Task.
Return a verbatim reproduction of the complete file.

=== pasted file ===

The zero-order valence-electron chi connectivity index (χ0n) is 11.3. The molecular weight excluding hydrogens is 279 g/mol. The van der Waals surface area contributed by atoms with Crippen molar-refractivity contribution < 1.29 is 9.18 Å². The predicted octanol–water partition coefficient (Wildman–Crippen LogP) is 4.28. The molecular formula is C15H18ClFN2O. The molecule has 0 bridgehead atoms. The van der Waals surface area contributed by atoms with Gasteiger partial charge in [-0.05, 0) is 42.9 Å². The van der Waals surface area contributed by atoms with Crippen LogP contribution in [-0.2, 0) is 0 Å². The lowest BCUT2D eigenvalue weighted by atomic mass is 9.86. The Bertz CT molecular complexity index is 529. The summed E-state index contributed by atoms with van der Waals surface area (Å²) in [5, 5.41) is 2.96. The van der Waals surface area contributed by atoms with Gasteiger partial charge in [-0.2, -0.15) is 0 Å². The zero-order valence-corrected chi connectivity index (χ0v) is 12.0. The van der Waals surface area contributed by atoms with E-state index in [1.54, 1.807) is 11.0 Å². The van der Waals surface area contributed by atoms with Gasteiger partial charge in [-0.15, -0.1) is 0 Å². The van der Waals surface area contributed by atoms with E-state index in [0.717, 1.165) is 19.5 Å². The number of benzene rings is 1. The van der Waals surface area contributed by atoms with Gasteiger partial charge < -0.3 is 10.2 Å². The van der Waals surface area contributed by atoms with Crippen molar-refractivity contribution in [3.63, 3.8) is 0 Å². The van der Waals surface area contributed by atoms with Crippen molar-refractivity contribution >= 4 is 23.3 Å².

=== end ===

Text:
The zero-order valence-electron chi connectivity index (χ0n) is 11.3. The molecular weight excluding hydrogens is 279 g/mol. The van der Waals surface area contributed by atoms with Crippen molar-refractivity contribution < 1.29 is 9.18 Å². The predicted octanol–water partition coefficient (Wildman–Crippen LogP) is 4.28. The molecular formula is C15H18ClFN2O. The molecule has 0 bridgehead atoms. The van der Waals surface area contributed by atoms with Gasteiger partial charge in [-0.05, 0) is 42.9 Å². The van der Waals surface area contributed by atoms with Crippen LogP contribution in [-0.2, 0) is 0 Å². The lowest BCUT2D eigenvalue weighted by atomic mass is 9.86. The Bertz CT molecular complexity index is 529. The summed E-state index contributed by atoms with van der Waals surface area (Å²) in [5, 5.41) is 2.96. The van der Waals surface area contributed by atoms with Gasteiger partial charge in [-0.2, -0.15) is 0 Å². The zero-order valence-corrected chi connectivity index (χ0v) is 12.0. The van der Waals surface area contributed by atoms with E-state index in [1.54, 1.807) is 11.0 Å². The van der Waals surface area contributed by atoms with Gasteiger partial charge in [-0.15, -0.1) is 0 Å². The van der Waals surface area contributed by atoms with E-state index in [0.717, 1.165) is 19.5 Å². The number of benzene rings is 1. The van der Waals surface area contributed by atoms with Gasteiger partial charge < -0.3 is 10.2 Å². The van der Waals surface area contributed by atoms with Crippen molar-refractivity contribution in [3.63, 3.8) is 0 Å². The van der Waals surface area contributed by atoms with Crippen molar-refractivity contribution >= 4 is 23.3 Å².